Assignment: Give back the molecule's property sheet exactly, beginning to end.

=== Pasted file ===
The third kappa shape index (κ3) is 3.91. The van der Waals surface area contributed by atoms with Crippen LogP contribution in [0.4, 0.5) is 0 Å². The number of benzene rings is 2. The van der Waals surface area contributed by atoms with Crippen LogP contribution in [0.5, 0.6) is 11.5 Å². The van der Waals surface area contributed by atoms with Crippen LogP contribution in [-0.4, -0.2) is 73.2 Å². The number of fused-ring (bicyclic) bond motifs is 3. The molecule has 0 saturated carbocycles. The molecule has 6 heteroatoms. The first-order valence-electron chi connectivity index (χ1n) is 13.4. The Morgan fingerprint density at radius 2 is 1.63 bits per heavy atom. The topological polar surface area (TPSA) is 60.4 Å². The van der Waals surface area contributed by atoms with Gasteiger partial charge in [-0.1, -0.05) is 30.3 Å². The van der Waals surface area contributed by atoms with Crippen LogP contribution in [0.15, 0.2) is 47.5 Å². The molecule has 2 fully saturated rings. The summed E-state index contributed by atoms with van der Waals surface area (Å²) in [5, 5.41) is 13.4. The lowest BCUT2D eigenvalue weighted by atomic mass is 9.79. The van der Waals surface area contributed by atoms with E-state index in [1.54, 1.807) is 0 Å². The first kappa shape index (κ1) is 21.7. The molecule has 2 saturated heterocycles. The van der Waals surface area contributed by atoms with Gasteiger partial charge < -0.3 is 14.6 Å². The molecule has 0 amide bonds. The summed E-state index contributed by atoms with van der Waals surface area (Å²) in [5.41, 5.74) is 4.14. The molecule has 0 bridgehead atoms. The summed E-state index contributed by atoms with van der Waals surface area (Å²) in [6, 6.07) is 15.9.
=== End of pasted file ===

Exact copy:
The third kappa shape index (κ3) is 3.91. The van der Waals surface area contributed by atoms with Crippen LogP contribution in [0.4, 0.5) is 0 Å². The number of benzene rings is 2. The van der Waals surface area contributed by atoms with Crippen LogP contribution in [0.5, 0.6) is 11.5 Å². The van der Waals surface area contributed by atoms with Crippen LogP contribution in [-0.4, -0.2) is 73.2 Å². The number of fused-ring (bicyclic) bond motifs is 3. The molecule has 0 saturated carbocycles. The molecule has 6 heteroatoms. The first-order valence-electron chi connectivity index (χ1n) is 13.4. The Morgan fingerprint density at radius 2 is 1.63 bits per heavy atom. The topological polar surface area (TPSA) is 60.4 Å². The van der Waals surface area contributed by atoms with Gasteiger partial charge in [-0.1, -0.05) is 30.3 Å². The van der Waals surface area contributed by atoms with Crippen LogP contribution in [0.15, 0.2) is 47.5 Å². The molecule has 2 fully saturated rings. The summed E-state index contributed by atoms with van der Waals surface area (Å²) in [5, 5.41) is 13.4. The lowest BCUT2D eigenvalue weighted by atomic mass is 9.79. The van der Waals surface area contributed by atoms with E-state index in [1.54, 1.807) is 0 Å². The first kappa shape index (κ1) is 21.7. The molecule has 2 saturated heterocycles. The van der Waals surface area contributed by atoms with Gasteiger partial charge < -0.3 is 14.6 Å². The molecule has 0 amide bonds. The summed E-state index contributed by atoms with van der Waals surface area (Å²) in [5.41, 5.74) is 4.14. The molecule has 0 bridgehead atoms. The summed E-state index contributed by atoms with van der Waals surface area (Å²) in [6, 6.07) is 15.9.